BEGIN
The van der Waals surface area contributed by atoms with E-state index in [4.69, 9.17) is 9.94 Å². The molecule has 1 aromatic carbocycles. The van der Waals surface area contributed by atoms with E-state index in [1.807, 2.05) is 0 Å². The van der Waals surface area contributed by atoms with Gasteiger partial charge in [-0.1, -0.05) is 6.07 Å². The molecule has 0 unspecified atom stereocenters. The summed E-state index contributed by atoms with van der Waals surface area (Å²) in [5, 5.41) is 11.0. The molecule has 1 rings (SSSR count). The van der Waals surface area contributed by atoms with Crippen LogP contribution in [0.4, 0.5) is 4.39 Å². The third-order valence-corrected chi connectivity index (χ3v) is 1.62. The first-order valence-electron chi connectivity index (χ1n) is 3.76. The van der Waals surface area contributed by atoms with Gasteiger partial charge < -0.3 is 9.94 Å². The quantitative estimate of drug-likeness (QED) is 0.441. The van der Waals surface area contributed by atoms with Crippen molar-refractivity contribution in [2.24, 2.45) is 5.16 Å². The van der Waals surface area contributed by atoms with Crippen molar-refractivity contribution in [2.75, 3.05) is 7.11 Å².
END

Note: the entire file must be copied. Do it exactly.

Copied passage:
The van der Waals surface area contributed by atoms with E-state index in [4.69, 9.17) is 9.94 Å². The molecule has 1 aromatic carbocycles. The van der Waals surface area contributed by atoms with E-state index in [1.807, 2.05) is 0 Å². The van der Waals surface area contributed by atoms with Gasteiger partial charge in [-0.1, -0.05) is 6.07 Å². The molecule has 0 unspecified atom stereocenters. The summed E-state index contributed by atoms with van der Waals surface area (Å²) in [5, 5.41) is 11.0. The molecule has 1 rings (SSSR count). The van der Waals surface area contributed by atoms with Crippen LogP contribution in [0.4, 0.5) is 4.39 Å². The third-order valence-corrected chi connectivity index (χ3v) is 1.62. The first-order valence-electron chi connectivity index (χ1n) is 3.76. The van der Waals surface area contributed by atoms with Gasteiger partial charge < -0.3 is 9.94 Å². The quantitative estimate of drug-likeness (QED) is 0.441. The van der Waals surface area contributed by atoms with Crippen molar-refractivity contribution in [2.24, 2.45) is 5.16 Å². The van der Waals surface area contributed by atoms with Crippen molar-refractivity contribution in [2.75, 3.05) is 7.11 Å².